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April 29, 2021updated 28 Jun 2022 6:30am

AI is helping call centre staff handle a tide of angry customers

Businesses want to build a more empathic customer experience, and AI can help in problematic situations.

By Claudia Glover

Call centre staff are dealing with more angry customers than ever before as commerce moves online due to the Covid-19 pandemic. Artificial intelligence is increasingly being used to assist staff in identifying clients who are upset and to de-escalate problematic situations, but it must be deployed with care to ensure customer service representatives (CSRs) do not feel patronised by their machine helpers.

AI in the call centre

Call centre staff are increasingly turning to AI for help with serving tricky customers. (Photo by Chainarong06/Shutterstock)

Research from Forrester, carried out on behalf of CX software firm CallMiner, found 67% of call centres surveyed are dealing with more complex customer requests than at this time last year, with 70% facing an increase in calls from emotionally charged consumers. As a result, 65% are planning to boost customer experience with an emphasis on empathy, and it is hoped machines can help. Customer care and support is already one of the leading use cases for AI technology, and 73% of industry leaders polled by MIT expect AI’s role in this area to grow in the coming years.

AI is playing a growing role in the call centre

So far AI in customer service has been most commonly used to answer basic questions and direct more complex queries to the appropriate CSR. But as the technology develops, it is increasingly being deployed to advise the human representative and even to prepare them for angry customers. “You can have the AI assist the CSR in the background,” says Dimitris Vassos, founder and chief architect at Omilia, an AI customer experience company. “It can do sentiment analysis on the way that customers are talking to an agent. For example, if they’re interrupting the person that they’re talking to, if they’re using a lot of negative language, these are typically cues [that the customer is disgruntled].” This information is then presented to the CSR in the form of pop-ups on their screen, along with advice on how to effectively de-escalate the phonecall. “So they see a pop-up on their screen alerting them that they’re talking over the customer for example, advising them to slow down,” Vassos explains.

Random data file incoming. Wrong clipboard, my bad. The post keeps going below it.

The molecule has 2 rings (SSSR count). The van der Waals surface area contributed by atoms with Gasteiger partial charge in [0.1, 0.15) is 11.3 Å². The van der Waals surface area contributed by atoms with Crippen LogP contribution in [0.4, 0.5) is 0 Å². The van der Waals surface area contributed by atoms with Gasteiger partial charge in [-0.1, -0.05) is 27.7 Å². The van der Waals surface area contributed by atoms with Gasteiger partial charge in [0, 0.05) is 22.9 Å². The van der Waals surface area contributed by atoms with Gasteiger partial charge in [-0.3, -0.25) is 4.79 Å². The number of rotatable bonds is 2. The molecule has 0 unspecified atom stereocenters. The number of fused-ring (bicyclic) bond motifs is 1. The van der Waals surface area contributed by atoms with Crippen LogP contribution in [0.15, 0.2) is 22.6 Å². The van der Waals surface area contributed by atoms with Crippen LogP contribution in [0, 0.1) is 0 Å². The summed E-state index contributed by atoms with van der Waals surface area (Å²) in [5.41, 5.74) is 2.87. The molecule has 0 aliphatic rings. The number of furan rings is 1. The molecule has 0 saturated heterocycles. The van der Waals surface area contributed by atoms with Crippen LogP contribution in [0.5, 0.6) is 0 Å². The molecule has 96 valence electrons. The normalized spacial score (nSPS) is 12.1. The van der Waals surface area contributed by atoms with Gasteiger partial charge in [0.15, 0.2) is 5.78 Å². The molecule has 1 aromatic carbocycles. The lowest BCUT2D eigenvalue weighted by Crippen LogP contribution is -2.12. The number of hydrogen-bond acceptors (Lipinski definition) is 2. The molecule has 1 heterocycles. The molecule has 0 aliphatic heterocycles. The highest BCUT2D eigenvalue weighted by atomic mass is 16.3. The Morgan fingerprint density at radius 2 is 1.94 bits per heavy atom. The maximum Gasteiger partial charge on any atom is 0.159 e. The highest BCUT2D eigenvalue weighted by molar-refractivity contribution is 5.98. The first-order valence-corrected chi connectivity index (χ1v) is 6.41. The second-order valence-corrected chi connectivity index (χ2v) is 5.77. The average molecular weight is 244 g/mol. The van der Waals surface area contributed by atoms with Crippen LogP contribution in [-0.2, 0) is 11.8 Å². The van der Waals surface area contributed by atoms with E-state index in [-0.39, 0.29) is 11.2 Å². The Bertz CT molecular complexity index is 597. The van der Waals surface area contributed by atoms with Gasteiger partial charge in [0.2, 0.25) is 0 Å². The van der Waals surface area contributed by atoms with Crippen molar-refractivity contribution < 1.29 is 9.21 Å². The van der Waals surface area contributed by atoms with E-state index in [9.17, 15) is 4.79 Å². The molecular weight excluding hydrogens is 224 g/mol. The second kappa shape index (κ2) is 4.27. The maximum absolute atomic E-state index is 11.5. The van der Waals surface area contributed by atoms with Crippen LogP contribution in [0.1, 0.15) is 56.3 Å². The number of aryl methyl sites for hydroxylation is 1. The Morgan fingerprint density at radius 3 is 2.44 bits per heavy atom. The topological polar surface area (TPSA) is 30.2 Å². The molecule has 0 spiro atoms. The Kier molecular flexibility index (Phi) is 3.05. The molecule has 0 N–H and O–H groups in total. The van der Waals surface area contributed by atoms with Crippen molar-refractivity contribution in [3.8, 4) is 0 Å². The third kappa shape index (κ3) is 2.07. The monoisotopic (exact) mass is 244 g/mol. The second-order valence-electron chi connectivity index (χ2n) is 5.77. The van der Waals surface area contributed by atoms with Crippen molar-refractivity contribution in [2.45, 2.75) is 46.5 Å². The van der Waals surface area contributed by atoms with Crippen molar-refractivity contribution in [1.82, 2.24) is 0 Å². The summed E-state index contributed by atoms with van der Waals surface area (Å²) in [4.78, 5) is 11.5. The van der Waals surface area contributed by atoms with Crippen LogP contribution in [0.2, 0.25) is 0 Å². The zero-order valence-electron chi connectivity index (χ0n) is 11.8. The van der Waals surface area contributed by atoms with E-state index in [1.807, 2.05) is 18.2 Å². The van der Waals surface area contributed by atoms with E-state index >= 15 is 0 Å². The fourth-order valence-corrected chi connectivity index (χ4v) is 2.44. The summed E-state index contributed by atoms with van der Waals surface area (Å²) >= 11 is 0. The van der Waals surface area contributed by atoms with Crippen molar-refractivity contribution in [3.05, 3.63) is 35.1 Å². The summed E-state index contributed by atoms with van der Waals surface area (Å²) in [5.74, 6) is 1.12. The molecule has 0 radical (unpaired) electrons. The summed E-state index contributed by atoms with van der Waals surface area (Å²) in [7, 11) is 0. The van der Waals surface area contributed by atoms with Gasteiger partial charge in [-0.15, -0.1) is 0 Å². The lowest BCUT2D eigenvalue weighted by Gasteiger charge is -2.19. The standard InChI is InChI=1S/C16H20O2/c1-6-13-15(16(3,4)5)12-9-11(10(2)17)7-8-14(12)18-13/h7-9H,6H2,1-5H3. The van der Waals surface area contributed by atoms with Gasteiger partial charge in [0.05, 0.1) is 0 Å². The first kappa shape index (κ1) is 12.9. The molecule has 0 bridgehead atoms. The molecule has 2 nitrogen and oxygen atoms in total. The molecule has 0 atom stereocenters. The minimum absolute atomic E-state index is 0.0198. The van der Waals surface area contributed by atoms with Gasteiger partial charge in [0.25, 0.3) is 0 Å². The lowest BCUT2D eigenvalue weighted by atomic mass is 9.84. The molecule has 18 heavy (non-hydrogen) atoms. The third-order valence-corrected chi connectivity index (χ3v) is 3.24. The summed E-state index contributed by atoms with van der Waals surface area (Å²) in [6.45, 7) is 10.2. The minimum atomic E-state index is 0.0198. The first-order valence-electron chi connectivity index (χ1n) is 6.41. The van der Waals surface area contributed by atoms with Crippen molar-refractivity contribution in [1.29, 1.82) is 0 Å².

While significant progress is being made in this area, the use of chatbots and automated services still irritates customers. A study by Forrester into customer service online found 54% of US shoppers polled expect negative interactions with customer service chatbots, with one disappointed respondent quoted in the report as saying “chatbots will run you in circles and then tell you to call customer service in the end”. According to Vassos, a chatbot must be advanced enough to understand exactly what a person wants. “You have to be very careful how you apply technology because you are dealing directly with consumers,” he says. “The emotional intelligence aspect of that is very important.”

How to make AI in the call centre more ’emotionally intelligent’

While machines have yet to master emotional intelligence, a greater level of sophistication when it comes to customer experience can be achieved with clever design that includes human and machine elements. “I think the major pitfall of using technology in customer service is when companies try to remove the human aspect of it,” says Karine Cardona-Smits, a senior analyst at Forrester. “You need to look at the entire customer service journey and how those two can be combined to be better together, so the human can do their human job and the technology can support the agent.”

But there are trade-offs. As AI technology becomes more advanced, some of the better CSAs find the AI suggestions condescending, says Cardona-Smits. “Some vendors have realised that agents do not react so well to the fact that [machines] are telling them what to do,” she says. Those “who are passionate about their jobs and who really take pride and pleasure in helping and supporting customers” are most likely to feel patronised by their AI assistant, Cardona-Smits adds.

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Vassos believes the scale of the business is important when deciding whether to implement customer service AI, and says at the moment bigger companies are better suited to robot interventions. “If you have 200 agents or more in your customer service centre, that’s when you start to see the benefits of this kind of technology,” he says, adding that for smaller companies, where supervisors have time to train their staff, offer advice and oversee their progress, a human led-approach is still preferable to dealing with disgruntled clients.

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